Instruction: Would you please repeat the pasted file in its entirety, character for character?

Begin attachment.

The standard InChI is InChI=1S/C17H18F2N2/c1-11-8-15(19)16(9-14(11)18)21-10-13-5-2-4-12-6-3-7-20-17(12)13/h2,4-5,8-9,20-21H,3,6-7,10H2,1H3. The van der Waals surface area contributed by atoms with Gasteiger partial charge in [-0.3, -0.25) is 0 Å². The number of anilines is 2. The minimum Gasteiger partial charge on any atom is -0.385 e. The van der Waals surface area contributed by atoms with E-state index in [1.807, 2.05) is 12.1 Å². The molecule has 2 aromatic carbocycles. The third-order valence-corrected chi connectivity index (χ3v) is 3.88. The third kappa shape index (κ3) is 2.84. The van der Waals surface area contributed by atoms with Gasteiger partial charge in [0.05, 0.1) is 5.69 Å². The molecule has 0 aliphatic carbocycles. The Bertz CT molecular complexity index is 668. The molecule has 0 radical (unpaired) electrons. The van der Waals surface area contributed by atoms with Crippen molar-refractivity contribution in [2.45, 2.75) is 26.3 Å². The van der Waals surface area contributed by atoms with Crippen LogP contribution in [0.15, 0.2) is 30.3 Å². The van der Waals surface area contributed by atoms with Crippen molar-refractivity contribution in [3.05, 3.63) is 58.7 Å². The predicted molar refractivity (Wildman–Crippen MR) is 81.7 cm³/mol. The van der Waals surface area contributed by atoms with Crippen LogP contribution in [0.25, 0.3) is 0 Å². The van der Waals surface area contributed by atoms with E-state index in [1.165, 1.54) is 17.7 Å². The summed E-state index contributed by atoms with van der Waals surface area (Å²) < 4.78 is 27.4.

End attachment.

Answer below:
The standard InChI is InChI=1S/C17H18F2N2/c1-11-8-15(19)16(9-14(11)18)21-10-13-5-2-4-12-6-3-7-20-17(12)13/h2,4-5,8-9,20-21H,3,6-7,10H2,1H3. The van der Waals surface area contributed by atoms with Gasteiger partial charge in [-0.3, -0.25) is 0 Å². The number of anilines is 2. The minimum Gasteiger partial charge on any atom is -0.385 e. The van der Waals surface area contributed by atoms with E-state index in [1.807, 2.05) is 12.1 Å². The molecule has 2 aromatic carbocycles. The third-order valence-corrected chi connectivity index (χ3v) is 3.88. The third kappa shape index (κ3) is 2.84. The van der Waals surface area contributed by atoms with Gasteiger partial charge in [0.05, 0.1) is 5.69 Å². The molecule has 0 aliphatic carbocycles. The Bertz CT molecular complexity index is 668. The molecule has 0 radical (unpaired) electrons. The van der Waals surface area contributed by atoms with Crippen molar-refractivity contribution in [2.45, 2.75) is 26.3 Å². The van der Waals surface area contributed by atoms with Crippen LogP contribution in [0.15, 0.2) is 30.3 Å². The van der Waals surface area contributed by atoms with Crippen molar-refractivity contribution in [3.05, 3.63) is 58.7 Å². The predicted molar refractivity (Wildman–Crippen MR) is 81.7 cm³/mol. The van der Waals surface area contributed by atoms with Crippen LogP contribution in [0.25, 0.3) is 0 Å². The van der Waals surface area contributed by atoms with E-state index in [1.165, 1.54) is 17.7 Å². The summed E-state index contributed by atoms with van der Waals surface area (Å²) < 4.78 is 27.4.